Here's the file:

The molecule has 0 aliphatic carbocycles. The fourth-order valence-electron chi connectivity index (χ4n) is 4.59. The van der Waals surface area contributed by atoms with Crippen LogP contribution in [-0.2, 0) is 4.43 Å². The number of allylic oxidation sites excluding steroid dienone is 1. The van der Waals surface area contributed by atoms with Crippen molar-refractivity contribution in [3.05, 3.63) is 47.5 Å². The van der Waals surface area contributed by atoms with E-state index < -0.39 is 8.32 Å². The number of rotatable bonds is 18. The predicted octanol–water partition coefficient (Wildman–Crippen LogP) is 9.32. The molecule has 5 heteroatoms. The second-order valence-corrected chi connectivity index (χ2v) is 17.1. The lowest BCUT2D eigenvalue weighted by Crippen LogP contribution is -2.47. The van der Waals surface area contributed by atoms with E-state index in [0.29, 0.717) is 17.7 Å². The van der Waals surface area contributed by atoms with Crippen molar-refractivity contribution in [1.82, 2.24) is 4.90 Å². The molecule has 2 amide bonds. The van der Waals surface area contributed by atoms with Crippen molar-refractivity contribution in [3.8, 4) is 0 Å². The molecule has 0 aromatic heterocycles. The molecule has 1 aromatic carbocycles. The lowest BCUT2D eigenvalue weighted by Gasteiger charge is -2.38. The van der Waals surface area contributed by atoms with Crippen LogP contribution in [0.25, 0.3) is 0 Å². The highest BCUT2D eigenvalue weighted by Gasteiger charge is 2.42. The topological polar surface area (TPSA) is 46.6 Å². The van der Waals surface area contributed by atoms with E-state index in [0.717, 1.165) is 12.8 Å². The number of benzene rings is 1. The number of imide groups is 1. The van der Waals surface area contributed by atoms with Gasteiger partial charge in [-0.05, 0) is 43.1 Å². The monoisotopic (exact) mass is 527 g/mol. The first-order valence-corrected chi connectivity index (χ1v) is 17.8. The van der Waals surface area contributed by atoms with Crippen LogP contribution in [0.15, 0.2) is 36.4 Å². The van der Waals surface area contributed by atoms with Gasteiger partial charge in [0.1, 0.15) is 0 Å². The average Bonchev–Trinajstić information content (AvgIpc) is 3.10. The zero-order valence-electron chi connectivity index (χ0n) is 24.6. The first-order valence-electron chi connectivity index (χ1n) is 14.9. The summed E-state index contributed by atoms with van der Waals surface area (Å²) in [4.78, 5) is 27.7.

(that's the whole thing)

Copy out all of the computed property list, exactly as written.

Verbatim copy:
The molecule has 0 aliphatic carbocycles. The fourth-order valence-electron chi connectivity index (χ4n) is 4.59. The van der Waals surface area contributed by atoms with Crippen LogP contribution in [-0.2, 0) is 4.43 Å². The number of allylic oxidation sites excluding steroid dienone is 1. The van der Waals surface area contributed by atoms with Crippen molar-refractivity contribution in [3.05, 3.63) is 47.5 Å². The van der Waals surface area contributed by atoms with E-state index < -0.39 is 8.32 Å². The number of rotatable bonds is 18. The predicted octanol–water partition coefficient (Wildman–Crippen LogP) is 9.32. The molecule has 5 heteroatoms. The second-order valence-corrected chi connectivity index (χ2v) is 17.1. The lowest BCUT2D eigenvalue weighted by Crippen LogP contribution is -2.47. The van der Waals surface area contributed by atoms with E-state index in [0.29, 0.717) is 17.7 Å². The van der Waals surface area contributed by atoms with Crippen molar-refractivity contribution in [1.82, 2.24) is 4.90 Å². The molecule has 2 amide bonds. The van der Waals surface area contributed by atoms with Crippen molar-refractivity contribution in [3.8, 4) is 0 Å². The molecule has 0 aromatic heterocycles. The molecule has 1 aromatic carbocycles. The lowest BCUT2D eigenvalue weighted by Gasteiger charge is -2.38. The van der Waals surface area contributed by atoms with Crippen LogP contribution in [0.25, 0.3) is 0 Å². The highest BCUT2D eigenvalue weighted by Gasteiger charge is 2.42. The topological polar surface area (TPSA) is 46.6 Å². The van der Waals surface area contributed by atoms with E-state index in [0.717, 1.165) is 12.8 Å². The number of benzene rings is 1. The number of imide groups is 1. The van der Waals surface area contributed by atoms with Gasteiger partial charge in [-0.05, 0) is 43.1 Å². The monoisotopic (exact) mass is 527 g/mol. The first-order valence-corrected chi connectivity index (χ1v) is 17.8. The van der Waals surface area contributed by atoms with Crippen LogP contribution in [0.15, 0.2) is 36.4 Å². The van der Waals surface area contributed by atoms with Gasteiger partial charge in [0.1, 0.15) is 0 Å². The average Bonchev–Trinajstić information content (AvgIpc) is 3.10. The zero-order valence-electron chi connectivity index (χ0n) is 24.6. The first-order valence-electron chi connectivity index (χ1n) is 14.9. The summed E-state index contributed by atoms with van der Waals surface area (Å²) in [4.78, 5) is 27.7.